AP-1 activity was assayed using a reporter plasmid, −60/+63 col LUC (30). The plasmid carries a luciferase gene under the control of an AP-1-responsive element present within a collagenase gene promoter. The activity of collagenase reporter was normalized to the activity of the control reporter (Renilla). Dual luciferase assays were performed according to the manufacturer's instructions (Promega).
As pointed out in the introduction, the effect of c-Jun in the control of cell death may vary depending on the biological context. The differentiation state of the cell, for example, may influence whether c-Jun activation causes cell death. To directly examine if and how the consequences of c-Jun and JNK signaling on apoptosis differ between differentiated and undifferentiated PC12 cells, we undertook microinjection experiments. Consistent with previous studies (21, 37), deliberate activation of the JNK pathway by microinjection of a plasmid coding for the signal-independent catalytically active domain of MEKK1 (ΔMEKK1) induced prominent apoptosis in undifferentiated cells, as characterized by TUNEL staining (Fig. (Fig.1).1). This response was accompanied by morphological changes that are characteristic of apoptosis, including shrinkage of the cell bodies, membrane blebbing, and disruption of the nuclear membranes (Fig. (Fig.2A).2A). At 36 h after injection with the ΔMEKK1 expression vector, only 5% of the cells were alive (Fig. (Fig.2B),2B), whereas most of the control cells (91%) injected with an expression vector for a nuclear β-galactosidase survived (Fig. (Fig.2B).2B).
c-Jun is expressed at very low levels in undifferentiated PC12 cells, even after activation of the JNK pathway (21), suggesting that it may not be involved in the observed apoptotic effect of ΔMEKK1. To examine whether c-Jun might, nevertheless, be able to contribute to ΔMEKK1-induced apoptosis of undifferentiated PC12 cells, as it does in differentiated ones, we coinjected expression plasmids for both c-Jun and ΔMEKK1. Surprisingly, c-Jun did not enhance cell death but prevented it in the undifferentiated PC12 cells (Fig. (Fig.11 and and2).2). This effect was concentration dependent; even when the amount of the c-Jun expression vector was decreased from the standard concentration of 50 μg/ml in the injection solution to 2 μg/ml, cell survival was still significantly increased (P = 0.005). Suppression of apoptosis by c-Jun expression was accompanied by the formation of long neurites from the cell bodies, as was previously reported (21) (Fig. (Fig.2A2A and C).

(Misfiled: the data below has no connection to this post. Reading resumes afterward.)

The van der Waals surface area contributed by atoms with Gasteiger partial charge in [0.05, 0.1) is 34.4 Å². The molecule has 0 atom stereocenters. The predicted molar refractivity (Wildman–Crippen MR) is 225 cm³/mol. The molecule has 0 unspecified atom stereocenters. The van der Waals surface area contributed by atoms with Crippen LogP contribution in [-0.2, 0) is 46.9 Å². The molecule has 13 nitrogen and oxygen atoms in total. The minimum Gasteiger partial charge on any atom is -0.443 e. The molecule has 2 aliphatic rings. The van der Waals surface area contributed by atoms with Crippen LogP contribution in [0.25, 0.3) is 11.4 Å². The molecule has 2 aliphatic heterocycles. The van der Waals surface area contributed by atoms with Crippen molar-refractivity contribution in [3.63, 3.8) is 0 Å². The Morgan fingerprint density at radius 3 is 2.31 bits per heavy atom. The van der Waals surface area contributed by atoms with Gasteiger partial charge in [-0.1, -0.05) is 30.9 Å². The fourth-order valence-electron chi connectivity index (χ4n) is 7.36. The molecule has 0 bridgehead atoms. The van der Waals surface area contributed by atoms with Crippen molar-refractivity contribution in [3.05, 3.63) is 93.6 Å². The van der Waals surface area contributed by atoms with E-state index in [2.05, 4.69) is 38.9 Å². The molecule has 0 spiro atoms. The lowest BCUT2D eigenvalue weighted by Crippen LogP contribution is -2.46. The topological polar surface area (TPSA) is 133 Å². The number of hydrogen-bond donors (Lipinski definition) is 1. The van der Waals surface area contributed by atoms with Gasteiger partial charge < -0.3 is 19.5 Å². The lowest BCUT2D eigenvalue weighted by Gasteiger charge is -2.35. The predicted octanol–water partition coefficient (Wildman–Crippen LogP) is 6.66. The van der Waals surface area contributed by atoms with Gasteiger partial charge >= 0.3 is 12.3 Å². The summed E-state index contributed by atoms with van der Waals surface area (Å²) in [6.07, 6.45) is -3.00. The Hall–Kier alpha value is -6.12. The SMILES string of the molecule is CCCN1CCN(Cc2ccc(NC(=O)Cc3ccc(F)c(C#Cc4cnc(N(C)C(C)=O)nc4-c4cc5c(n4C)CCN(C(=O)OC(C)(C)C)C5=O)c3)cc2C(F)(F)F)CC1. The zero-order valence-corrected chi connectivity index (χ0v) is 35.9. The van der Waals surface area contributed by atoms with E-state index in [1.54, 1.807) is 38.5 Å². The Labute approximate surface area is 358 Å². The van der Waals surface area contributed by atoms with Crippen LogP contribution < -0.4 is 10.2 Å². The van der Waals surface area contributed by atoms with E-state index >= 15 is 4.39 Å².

The findings described above indicate that c-Jun not only serves as a differentiation factor but in addition acts antiapoptotically in PC12 cells. To investigate whether one or both of these functions may be shared by related transcription factors, we tested several other members of the AP-1 family for their effects on undifferentiated PC12 cells (Fig. (Fig.2C2C and D). Among the Jun proteins, JunD acts very similarly to c-Jun in that it effectively promotes neurite outgrowth and prevents apoptosis when expressed along with ΔMEKK1. JunB, on the other hand, suppresses apoptosis to the same extent as c-Jun and JunD but is a very inefficient inducer of neuronal differentiation. The AP-1 family member ATF-2 can neither suppress apoptosis nor drive PC12 cells into neuronal differentiation. All AP-1 proteins were expressed at comparable levels, based on immunostaining. Two Jun family members, c-Jun and JunD, shared the ability to induce neuronal differentiation, an activity that JunB does not have. However, all three Jun proteins can protect against apoptosis. Thus, the capacities to promote differentiation and to prevent death are not coupled, suggesting that they might be mediated by separable molecular activities.